‘Waste of Time‘ is an excellent reverberation of teamwork, Bea Miller features and brings just the right amount of fire to the track. Both voices create scintillating sensations on their own but together they soar. A superb left-of-centre pop tune, one that would take over the charts with a click of a finger. ‘Cody in the Valley‘ sees Lostboycrow adopt a particularly breathtaking baritone alongside his signature breathier tones, it’s a slowly unfolding number but one that uses layers and texture to wowing effect. Nothing groundbreaking here but the emotional build and satisfying pitch variations accompanied by choral and harmonic resonance is pretty sweet. Don’t underestimate the underdog.
‘San Junipero‘ takes the acoustic guitar and turns its strums into an anthemic singalong, wistfully euphoric with the promise of future contentment in reach Lostboycrow’s exquisite croon and swelling, overlapping backing vocals and harmonies make this a real treat. ‘27 (Sad Signs)‘ is another retrospective tune, like the subsequent ‘Suburban Home‘ which relaxes back into soulful R&B for a pleasing storytelling moment. But ’27 (Sad Signs)’ is the highlight, a clear single, blissfully infectious and profusely fragrant in sonic terms, although lyrically the opposite; it longs, it hopes and never quite finds its conclusion but that’s okay, the journey is worth it. The way the lyrics refer to memory and tie the events into the present proves Lostboycrow’s writing talent, a delicious adventure.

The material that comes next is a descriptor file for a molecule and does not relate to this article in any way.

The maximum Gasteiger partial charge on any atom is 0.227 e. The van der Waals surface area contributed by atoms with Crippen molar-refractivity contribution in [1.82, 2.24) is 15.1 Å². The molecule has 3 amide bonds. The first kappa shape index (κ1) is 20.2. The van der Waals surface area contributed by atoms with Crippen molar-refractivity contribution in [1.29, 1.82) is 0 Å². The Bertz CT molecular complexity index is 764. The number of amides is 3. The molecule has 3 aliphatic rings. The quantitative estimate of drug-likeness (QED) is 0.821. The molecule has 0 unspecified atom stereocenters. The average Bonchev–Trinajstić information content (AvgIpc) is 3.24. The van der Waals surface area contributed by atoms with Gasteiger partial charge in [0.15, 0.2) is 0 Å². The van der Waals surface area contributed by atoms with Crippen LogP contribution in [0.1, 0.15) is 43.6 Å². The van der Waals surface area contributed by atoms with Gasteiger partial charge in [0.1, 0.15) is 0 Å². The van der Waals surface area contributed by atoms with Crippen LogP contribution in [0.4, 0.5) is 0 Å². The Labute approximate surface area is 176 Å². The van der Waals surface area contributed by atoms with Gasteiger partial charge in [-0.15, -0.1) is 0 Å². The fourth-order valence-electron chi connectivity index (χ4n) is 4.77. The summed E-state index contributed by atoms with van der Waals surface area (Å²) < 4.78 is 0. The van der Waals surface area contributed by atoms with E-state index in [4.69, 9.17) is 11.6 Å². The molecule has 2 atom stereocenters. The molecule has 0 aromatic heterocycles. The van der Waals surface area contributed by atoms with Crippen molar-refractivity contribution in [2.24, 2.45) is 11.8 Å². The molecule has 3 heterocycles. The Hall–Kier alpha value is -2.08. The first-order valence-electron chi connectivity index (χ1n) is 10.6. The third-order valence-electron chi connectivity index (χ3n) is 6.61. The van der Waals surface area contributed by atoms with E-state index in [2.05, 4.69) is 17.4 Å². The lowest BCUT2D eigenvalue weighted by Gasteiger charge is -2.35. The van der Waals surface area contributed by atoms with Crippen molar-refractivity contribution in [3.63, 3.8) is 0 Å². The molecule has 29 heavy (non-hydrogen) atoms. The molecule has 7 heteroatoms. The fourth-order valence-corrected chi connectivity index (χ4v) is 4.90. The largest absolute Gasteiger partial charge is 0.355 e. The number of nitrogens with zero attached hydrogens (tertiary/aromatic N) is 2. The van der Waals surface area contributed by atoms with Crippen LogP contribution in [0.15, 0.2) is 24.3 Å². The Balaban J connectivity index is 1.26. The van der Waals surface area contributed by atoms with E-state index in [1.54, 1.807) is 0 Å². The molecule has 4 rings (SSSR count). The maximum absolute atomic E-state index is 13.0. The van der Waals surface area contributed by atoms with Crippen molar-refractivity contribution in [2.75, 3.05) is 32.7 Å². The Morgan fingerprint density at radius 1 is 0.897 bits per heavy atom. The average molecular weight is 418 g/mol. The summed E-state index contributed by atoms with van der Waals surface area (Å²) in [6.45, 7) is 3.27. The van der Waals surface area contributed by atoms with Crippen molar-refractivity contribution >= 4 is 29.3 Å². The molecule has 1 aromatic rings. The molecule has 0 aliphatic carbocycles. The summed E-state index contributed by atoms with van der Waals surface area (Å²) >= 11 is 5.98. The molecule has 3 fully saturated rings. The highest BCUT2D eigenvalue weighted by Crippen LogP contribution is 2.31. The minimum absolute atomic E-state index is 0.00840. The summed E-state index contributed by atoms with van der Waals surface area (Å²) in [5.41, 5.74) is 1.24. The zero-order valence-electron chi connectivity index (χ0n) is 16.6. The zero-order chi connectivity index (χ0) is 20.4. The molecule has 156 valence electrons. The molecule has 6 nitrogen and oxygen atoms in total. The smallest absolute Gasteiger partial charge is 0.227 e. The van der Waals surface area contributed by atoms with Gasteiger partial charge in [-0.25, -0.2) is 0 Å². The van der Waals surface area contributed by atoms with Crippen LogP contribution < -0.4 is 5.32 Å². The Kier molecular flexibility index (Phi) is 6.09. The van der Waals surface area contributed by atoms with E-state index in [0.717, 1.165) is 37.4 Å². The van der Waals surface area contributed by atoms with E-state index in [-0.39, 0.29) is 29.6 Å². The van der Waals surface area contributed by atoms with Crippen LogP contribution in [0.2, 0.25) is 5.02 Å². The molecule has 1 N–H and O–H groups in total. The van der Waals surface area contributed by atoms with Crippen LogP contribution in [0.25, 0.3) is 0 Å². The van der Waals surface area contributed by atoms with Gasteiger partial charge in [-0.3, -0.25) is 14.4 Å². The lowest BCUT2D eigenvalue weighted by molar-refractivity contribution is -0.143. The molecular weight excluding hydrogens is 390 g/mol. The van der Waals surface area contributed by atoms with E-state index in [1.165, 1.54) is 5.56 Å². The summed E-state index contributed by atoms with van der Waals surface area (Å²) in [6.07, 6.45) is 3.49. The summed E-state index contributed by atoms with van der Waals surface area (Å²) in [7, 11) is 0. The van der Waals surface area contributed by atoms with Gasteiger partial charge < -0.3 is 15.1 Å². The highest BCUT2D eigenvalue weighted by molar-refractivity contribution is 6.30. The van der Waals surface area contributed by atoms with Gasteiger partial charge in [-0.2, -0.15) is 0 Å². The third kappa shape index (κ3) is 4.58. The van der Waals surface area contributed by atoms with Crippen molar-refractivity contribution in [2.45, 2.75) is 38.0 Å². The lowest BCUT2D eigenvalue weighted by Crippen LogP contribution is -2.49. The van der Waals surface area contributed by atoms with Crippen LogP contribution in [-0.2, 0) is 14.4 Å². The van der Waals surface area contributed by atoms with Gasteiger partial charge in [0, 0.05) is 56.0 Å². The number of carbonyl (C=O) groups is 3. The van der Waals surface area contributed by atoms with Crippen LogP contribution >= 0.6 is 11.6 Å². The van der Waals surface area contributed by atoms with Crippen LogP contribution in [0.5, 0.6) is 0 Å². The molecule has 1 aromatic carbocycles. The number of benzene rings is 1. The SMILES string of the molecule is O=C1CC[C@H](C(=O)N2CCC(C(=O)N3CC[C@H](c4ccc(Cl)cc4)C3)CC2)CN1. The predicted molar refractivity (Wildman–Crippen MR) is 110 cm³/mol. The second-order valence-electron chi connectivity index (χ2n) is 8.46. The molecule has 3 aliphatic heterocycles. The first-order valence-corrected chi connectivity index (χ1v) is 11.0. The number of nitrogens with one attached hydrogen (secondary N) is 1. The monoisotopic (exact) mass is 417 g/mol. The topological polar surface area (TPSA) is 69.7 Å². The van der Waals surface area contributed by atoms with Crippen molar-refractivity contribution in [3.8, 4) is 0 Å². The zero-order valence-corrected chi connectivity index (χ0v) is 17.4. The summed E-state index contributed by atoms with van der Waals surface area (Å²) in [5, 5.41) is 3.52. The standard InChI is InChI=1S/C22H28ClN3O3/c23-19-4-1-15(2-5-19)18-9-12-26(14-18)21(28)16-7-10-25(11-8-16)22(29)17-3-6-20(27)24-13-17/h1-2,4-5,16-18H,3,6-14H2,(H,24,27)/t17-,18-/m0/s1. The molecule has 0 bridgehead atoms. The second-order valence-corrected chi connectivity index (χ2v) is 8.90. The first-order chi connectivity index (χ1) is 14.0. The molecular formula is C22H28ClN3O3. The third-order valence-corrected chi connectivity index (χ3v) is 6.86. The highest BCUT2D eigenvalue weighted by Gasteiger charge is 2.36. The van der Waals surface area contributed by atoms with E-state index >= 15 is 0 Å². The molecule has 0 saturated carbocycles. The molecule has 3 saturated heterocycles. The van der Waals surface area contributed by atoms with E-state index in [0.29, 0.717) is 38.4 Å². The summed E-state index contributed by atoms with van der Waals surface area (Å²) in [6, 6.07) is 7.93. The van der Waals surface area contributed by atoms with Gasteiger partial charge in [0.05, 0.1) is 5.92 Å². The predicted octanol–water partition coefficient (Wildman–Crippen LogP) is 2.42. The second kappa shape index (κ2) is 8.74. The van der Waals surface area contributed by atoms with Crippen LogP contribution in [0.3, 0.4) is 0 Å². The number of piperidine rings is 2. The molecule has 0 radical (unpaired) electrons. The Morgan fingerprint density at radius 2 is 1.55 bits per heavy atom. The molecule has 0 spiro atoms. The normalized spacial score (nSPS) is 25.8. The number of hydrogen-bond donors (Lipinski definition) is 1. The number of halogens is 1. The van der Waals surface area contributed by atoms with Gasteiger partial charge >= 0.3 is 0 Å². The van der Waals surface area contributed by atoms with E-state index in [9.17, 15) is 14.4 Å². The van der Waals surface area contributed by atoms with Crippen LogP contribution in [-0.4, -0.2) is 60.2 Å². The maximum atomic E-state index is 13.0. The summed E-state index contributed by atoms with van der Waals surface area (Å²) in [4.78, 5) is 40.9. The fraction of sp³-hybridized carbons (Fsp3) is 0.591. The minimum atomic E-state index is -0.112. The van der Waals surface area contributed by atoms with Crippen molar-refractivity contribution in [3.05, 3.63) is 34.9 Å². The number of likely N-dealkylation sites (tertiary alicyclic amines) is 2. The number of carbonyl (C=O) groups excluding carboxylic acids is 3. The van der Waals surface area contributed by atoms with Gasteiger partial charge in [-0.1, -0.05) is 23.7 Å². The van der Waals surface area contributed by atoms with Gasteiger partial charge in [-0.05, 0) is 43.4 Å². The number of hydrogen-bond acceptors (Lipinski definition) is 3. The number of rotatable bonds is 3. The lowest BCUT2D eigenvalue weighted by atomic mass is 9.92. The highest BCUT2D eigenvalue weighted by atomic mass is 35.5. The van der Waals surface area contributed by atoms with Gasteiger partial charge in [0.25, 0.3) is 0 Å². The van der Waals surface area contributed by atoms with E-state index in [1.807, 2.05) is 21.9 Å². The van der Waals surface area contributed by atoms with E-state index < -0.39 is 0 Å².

Culminating the record and bringing all of its themes full circle, ‘Since the Day I Was Born‘ is a kaleidoscope meshing Lostboycrow, the artist, and Chris Blair, the person. About reconnecting with the past, celebrating the present and what’s still ahead. A piece of sincerity to bring it all home, figuratively and literally.
Santa Fe explores the most rudimentary aspects of human existence (a person’s relationship with the self, family, a partner, the past, the present, the future, their hopes, dreams, fears) in a clean, compelling illustration of melody, harmonics and riffery. A departure in every sense, the road traveled to get here was long but we determine, definitely worth the drive. If perspective is linked to state of mind and state of mind is linked to mood and general outlook, then the clarity Santa Fe brought forth in Lostboycrow can only be considered an act of perfect synchronicity.
Lostboycrow’s Santa Fe is out now – available to Stream/Purchase here.